The Four Models of Corporate Entrepreneurship
What is Corporate Entrepreneurship? Definition
Corporate Entrepreneurship (CE) is the process by which teams within an established company conceive, foster, launch and manage a new business that is distinct from the parent company but leverages the parent's assets, market position, capabilities or other resources (Wolcott and Lippitz (2007)).
CE is also known as intrapreneurship
, and as organizational entrepreneurship
. CE can also be defined as all entrepreneurial activities such as innovation, venturing and strategic renewal within existing firms. Note that CE involves more than New Product Development (NPD) as it includes innovations in products, services, channels and brands.
Proponents of CE highlighted the importance of corporate entrepreneurship as a crucial antecedent of firm's performance, revitalizing the short and long term success of the firm.
Quite a few senior managers are risk averse and dislike giving their employees the prerogative to think out of the current operations. But corporates should consider to make CE an organizational culture. Corporates that pursue CE stand a better chance of growth and survival especially in the current business environment characterized with intense technological and social changes. Risk averseness can lead to inertia and lower levels of entrepreneurial activities. Corporates should re-strategise and support employees with an entrepreneurial mindset in order to establish a strong footing for strategic innovation.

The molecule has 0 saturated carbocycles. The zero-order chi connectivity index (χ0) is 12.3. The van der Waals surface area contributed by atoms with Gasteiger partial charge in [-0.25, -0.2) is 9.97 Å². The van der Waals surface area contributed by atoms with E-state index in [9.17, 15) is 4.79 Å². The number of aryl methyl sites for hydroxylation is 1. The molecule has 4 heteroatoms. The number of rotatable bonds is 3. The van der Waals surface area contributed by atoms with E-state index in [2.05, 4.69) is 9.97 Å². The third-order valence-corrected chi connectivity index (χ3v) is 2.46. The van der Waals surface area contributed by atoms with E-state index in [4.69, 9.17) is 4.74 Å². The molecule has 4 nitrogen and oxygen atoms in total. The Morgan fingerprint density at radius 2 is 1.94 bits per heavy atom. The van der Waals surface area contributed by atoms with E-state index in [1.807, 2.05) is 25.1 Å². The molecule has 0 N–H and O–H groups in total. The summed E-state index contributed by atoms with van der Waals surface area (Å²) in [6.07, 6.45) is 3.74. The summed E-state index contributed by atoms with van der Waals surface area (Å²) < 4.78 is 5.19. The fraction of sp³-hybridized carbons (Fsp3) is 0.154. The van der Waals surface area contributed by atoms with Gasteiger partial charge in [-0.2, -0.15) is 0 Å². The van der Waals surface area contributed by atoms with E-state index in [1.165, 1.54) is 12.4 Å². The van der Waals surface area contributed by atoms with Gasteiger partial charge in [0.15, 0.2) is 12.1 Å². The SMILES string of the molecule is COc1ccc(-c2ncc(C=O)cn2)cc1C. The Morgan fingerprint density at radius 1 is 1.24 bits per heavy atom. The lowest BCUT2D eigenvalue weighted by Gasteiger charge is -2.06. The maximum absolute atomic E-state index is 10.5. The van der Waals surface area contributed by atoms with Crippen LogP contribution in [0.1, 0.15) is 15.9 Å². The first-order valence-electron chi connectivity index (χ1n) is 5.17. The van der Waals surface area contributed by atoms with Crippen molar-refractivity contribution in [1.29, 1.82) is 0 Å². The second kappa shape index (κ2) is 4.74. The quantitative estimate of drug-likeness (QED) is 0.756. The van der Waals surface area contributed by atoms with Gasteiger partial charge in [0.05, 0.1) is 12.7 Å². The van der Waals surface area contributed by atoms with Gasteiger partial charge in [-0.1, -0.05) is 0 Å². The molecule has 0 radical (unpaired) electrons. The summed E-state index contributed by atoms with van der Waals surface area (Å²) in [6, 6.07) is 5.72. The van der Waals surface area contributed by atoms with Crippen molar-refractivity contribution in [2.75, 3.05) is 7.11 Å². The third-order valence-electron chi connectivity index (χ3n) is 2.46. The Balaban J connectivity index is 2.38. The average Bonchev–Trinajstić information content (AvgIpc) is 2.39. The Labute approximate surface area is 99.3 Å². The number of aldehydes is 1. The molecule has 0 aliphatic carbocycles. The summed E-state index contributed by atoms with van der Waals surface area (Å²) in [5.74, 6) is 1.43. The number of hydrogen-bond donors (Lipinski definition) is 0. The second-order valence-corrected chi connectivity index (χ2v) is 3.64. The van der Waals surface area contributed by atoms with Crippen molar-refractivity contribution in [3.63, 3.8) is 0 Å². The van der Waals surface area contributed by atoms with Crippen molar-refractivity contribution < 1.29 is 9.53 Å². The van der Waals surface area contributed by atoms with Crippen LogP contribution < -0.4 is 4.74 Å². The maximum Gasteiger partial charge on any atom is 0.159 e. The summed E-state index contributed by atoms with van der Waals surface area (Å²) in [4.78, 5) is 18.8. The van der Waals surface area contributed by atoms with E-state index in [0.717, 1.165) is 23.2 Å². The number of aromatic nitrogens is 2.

History of Corporate Entrepreneurship
The idea behind CE was first introduced by Peterson and Berger in 1971 as a strategy and leadership style adopted by large organisations to cope with the increasing level of market turbulence.
Categories of Corporate Entrepreneurship
CE can be seen from 3 main view points namely:
1. Innovation - This refers to a company's commitment to creating and introducing products, production processes and organisational systems.
2. Business Venturing - This refers to the birth of new business within existing organisations. The firm in this scenario will enter new businesses by expanding operations in existing or new markets through either internal or external venturing.